The vast Chitwan National Park is located in the foothills of the Himalayas and stretches from the Terai region's lowlands to the Indian border. Its vegetation and animals are especially diverse. The park is home to the endangered single-horned Asiatic rhinoceros, Asiatic elephant, and Royal Bengal Tiger populations.
Additionally, this park is regarded as Nepal's largest and longest protected region along with the nearby Parsa Wildlife Reserve. More wild ungulate biomass and species variety are supported by the tall grasslands and riverine woodland than everywhere else on the Indian subcontinent. Tiger, gharial and the second-largest population of Asian rhinoceros are examples of rare species. A breathtaking distant backdrop to the park's beauty is provided by the Himalayas to its north.
Additionally, Beeshazari Tal, a Ramsar Site, is located in the buffer zone of the Chitwan National Park (CNP), which is also considered a part of the global heritage. According to records, the park is home to 126 species of fish, 68 species of animals, 544 species of birds, 56 species of herpetofauna, and 544 species of birds. The One Horned Rhinoceros, Royal Bengal Tiger, and Gharial Crocodile are among the animals that the park is most well known for protecting.
Since 1975, the Nepalese Army has been guarding park security checkpoints. Additionally, the 1974 Chitwan National Park Regulation and the 1996 Buffer Zone Management Regulation sufficiently guarantee the preservation of natural resources, public involvement in conservation efforts, and socioeconomic advantages for those residing in the buffer zone. Because of this, Chitwan National Park stands out as a prime example of a successful government-community partnership for the preservation of biodiversity.
There are various climate seasons in the park, each of which offers a unique experience. A favourable climate could be found from October through February when mercury is typically 25 °C. High temperatures of 43 °C are possible from March through June. With the onset of the monsoon season, which normally lasts from late June to September, the hot, humid days give way to difficult roads and flooded rivers. Visitors will have a better opportunity to see wildlife because local villagers are permitted to trim thatch grasses to suit their requirements in late January. During the months of September, November, February, and April, migrating birds join the local birds, creating amazing chances for bird watching. Most trees bloom in late winter, while the monsoon rains produce abundant flora.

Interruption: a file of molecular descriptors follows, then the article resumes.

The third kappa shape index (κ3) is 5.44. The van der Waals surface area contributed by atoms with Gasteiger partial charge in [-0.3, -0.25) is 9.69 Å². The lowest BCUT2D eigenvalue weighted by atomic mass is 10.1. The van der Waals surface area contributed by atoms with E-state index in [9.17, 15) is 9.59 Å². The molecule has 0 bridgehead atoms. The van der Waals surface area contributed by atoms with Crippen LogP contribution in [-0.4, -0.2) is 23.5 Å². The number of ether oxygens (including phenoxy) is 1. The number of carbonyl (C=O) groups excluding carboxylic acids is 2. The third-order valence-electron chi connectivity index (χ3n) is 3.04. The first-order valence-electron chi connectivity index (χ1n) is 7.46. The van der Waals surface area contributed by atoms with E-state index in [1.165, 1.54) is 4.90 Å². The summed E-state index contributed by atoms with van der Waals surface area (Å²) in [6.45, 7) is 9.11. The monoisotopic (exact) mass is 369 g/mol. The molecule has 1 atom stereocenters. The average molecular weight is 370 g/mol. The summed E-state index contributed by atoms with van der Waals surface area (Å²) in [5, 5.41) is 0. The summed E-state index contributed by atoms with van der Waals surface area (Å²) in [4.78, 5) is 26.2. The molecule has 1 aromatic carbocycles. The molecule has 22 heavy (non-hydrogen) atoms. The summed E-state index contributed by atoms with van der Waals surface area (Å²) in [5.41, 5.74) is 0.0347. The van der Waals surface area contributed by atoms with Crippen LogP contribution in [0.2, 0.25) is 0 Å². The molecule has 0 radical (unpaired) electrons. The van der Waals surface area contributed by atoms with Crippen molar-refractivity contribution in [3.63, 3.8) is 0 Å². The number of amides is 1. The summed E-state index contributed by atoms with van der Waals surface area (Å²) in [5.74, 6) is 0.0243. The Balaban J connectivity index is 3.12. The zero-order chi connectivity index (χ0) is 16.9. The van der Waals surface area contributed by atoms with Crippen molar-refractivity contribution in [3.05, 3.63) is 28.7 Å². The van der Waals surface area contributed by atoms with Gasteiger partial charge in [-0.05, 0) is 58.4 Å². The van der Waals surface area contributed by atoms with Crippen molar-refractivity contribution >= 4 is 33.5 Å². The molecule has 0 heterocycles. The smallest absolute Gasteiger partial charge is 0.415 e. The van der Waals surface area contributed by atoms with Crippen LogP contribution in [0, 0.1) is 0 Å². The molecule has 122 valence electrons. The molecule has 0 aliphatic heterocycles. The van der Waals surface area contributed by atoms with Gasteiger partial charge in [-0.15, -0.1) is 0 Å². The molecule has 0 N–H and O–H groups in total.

The summer monsoon, occurs from mid-May to late September, with an annual rainfall of 2,400 mm. The monsoon changes the rivers' characteristics and routes by causing severe floods. After the monsoon, when dry northerly winds from the Himalayas and Tibetan Plateau prevail, temperatures drop to a minimum of 6°C and remain reasonably dry as the winter arrives. Temperatures are highest during summer and reach 40°C.
With most animals visible, Chitwan National Park is open all year long. There is a higher chance of spotting tigers and other wildlife when they emerge from the waterholes from October to December. To avoid the monsoon rains, most journeys to Chitwan National Park take place between late September and May. The best time to visit Chitwan is from late October to early March, but if you can handle the heat, summer is also the best time. The coldest month is January, with nighttime lows below freezing. Sometimes visibility is good during monsoon as the Himalayas are clearly seen. From June to early September people find trekking uncomfortable in Chitwan National Park because of heavy rainfall and muddy soil.
Tropical and subtropical forests can be found all across the Chitwan valley. Approximately 70% of the park is covered in sal woods. Local celebrations and religious offerings often use plates made of sal leaves. Twenty percent of the park is made up of grasslands. In addition, elephant grass is noted for its enormous height and there are more than 50 distinct kinds of grasses. It has a maximum height of 8 meters. 55 amphibian and reptile species, over 525 bird species, and over 50 different types of mammals can all be found in the park. One-horned rhinoceros and gaur are among the park's threatened species. Other endangered species are the Royal Bengal tiger, Asiatic Wild elephants, Four-horned antelopes, Pangolin, Golden monitor lizards, Python, giant hornbill, black stork, white stork, and others.